Why NexGen Is The Best Thing To Happen To Ultimate In A Long Time

Many of us can remember back to just a few years ago when Ultimate to anyone outside the sport was still an obscure subculture, a sport for hippies, and a game you play in bare feet in the backyard. Video footage was confined to Ultivillage DVDs and, finally, the National finals on a CBS sports channel nobody has included in their cable package. It is incredible how quickly the sport has developed — both in terms of public perception and the available video to change that perception — in the last two years.

Much of that change is due to NexGen, the “online television network” that broadcasts live streams from top tournaments around the country. The organization came onto the scene last summer with the NexGen Tour, sending 14 of Ultimate’s top college players on a road trip to face off against the country’s best club teams. The tour describes itself as “born from a vision where fun, exciting Ultimate games played by exceptional athletes happened in our own backyard.” It has lived up to expectations.

This year’s tour — underway now — has been great fun to watch. The games are streamed live and the free highlight reels are professional.

Johnny Bravo, an open club team out of Denver, was the first team to play the NexGen team this summer. They had great things to say about the team on Twitter:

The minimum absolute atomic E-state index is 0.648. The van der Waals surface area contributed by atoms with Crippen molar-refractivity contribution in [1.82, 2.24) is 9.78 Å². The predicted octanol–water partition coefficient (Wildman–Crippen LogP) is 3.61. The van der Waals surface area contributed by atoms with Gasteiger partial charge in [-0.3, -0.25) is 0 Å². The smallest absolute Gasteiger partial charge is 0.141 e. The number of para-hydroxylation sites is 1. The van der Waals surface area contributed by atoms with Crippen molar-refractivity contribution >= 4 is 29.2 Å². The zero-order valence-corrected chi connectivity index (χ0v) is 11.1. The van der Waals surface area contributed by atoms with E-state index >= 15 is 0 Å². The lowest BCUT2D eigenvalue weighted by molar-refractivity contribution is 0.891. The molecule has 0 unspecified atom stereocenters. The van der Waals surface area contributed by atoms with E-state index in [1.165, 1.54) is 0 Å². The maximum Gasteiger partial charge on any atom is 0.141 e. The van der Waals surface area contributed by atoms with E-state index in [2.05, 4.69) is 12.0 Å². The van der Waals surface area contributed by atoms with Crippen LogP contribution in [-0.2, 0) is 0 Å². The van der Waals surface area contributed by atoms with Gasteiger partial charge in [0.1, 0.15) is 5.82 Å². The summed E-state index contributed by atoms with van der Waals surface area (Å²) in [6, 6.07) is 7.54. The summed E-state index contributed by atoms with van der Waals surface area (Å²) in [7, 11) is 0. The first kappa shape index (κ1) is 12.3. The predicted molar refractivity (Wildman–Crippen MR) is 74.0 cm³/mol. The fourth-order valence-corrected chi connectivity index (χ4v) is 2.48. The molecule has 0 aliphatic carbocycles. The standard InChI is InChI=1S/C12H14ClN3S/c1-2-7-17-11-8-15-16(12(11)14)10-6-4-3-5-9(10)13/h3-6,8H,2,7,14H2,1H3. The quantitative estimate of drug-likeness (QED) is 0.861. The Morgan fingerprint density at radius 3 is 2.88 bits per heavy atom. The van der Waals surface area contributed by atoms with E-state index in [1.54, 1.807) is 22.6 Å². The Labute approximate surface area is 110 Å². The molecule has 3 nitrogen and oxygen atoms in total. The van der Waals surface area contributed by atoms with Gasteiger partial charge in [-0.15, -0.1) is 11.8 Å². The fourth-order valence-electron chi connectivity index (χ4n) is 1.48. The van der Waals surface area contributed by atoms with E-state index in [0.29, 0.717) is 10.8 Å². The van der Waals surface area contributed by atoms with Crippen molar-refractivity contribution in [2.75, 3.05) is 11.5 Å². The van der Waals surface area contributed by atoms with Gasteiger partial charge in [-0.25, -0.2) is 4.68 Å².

It’s that exciting Ultimate that can really drive interest in the sport. Perhaps the biggest exposure comes from those few plays that reach ESPN’s SportsCenter Top 10. And that exposure happens because of huge hucks and big layouts. And now that the NexGen Network is broadcasting games at a frequency we’ve never seen before, the opportunity to capture those moments and drive interest in the sport has never been higher.

The network, thanks to a Kickstarter campaign that raised over $25,000 (which shows just how much demand there is for high quality video coverage of Ultimate), has taken off, covering tournaments from Worlds to Nationals. It’s not free — games cost $5 each and tournaments range from $15-25 — but they have found a market for it.  While there have been some technical bugs (dropped streams, glitchy logins), the quality is quite good for an upstart sports broadcaster.

The premium model does have downsides — it limits the audience significantly. Only a small fraction of the population of interested Ultimate players and spectators will pay to watch games. But as sponsorships in the sport grow (and they will), broadcasting costs will come down.

But if nothing else, the Network (along with the American Ultimate Disc League) has shown there is an opportunity to monetize spectator Ultimate. NGN will likely scale up in the future, covering more tournaments and maybe getting some on TV. That can only mean more exposure and more interest — and that is nothing but good for the sport.

  1. Charlie Eisenhood
    Charlie Eisenhood

    Charlie Eisenhood is the editor-in-chief of Ultiworld. You can reach him by email (charlie@ultiworld.com) or on Twitter (@ceisenhood).

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